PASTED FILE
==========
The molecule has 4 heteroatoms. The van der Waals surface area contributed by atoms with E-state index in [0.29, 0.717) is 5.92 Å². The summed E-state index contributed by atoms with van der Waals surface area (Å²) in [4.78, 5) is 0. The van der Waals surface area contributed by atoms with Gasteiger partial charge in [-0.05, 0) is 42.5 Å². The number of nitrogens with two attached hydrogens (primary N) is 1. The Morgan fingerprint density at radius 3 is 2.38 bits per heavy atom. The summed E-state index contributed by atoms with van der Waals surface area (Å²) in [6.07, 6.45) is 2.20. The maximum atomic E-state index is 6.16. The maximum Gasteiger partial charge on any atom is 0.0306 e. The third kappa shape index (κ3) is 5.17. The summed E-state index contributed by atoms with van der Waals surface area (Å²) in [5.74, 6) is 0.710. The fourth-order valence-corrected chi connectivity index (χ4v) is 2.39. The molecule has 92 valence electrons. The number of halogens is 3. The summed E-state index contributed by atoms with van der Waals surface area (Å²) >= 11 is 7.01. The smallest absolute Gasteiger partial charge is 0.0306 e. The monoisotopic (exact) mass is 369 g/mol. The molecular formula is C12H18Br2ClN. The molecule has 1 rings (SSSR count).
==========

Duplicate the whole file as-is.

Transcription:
The molecule has 4 heteroatoms. The van der Waals surface area contributed by atoms with E-state index in [0.29, 0.717) is 5.92 Å². The summed E-state index contributed by atoms with van der Waals surface area (Å²) in [4.78, 5) is 0. The van der Waals surface area contributed by atoms with Gasteiger partial charge in [-0.05, 0) is 42.5 Å². The number of nitrogens with two attached hydrogens (primary N) is 1. The Morgan fingerprint density at radius 3 is 2.38 bits per heavy atom. The summed E-state index contributed by atoms with van der Waals surface area (Å²) in [6.07, 6.45) is 2.20. The maximum atomic E-state index is 6.16. The maximum Gasteiger partial charge on any atom is 0.0306 e. The third kappa shape index (κ3) is 5.17. The summed E-state index contributed by atoms with van der Waals surface area (Å²) in [5.74, 6) is 0.710. The fourth-order valence-corrected chi connectivity index (χ4v) is 2.39. The molecule has 92 valence electrons. The number of halogens is 3. The summed E-state index contributed by atoms with van der Waals surface area (Å²) >= 11 is 7.01. The smallest absolute Gasteiger partial charge is 0.0306 e. The monoisotopic (exact) mass is 369 g/mol. The molecular formula is C12H18Br2ClN. The molecule has 1 rings (SSSR count).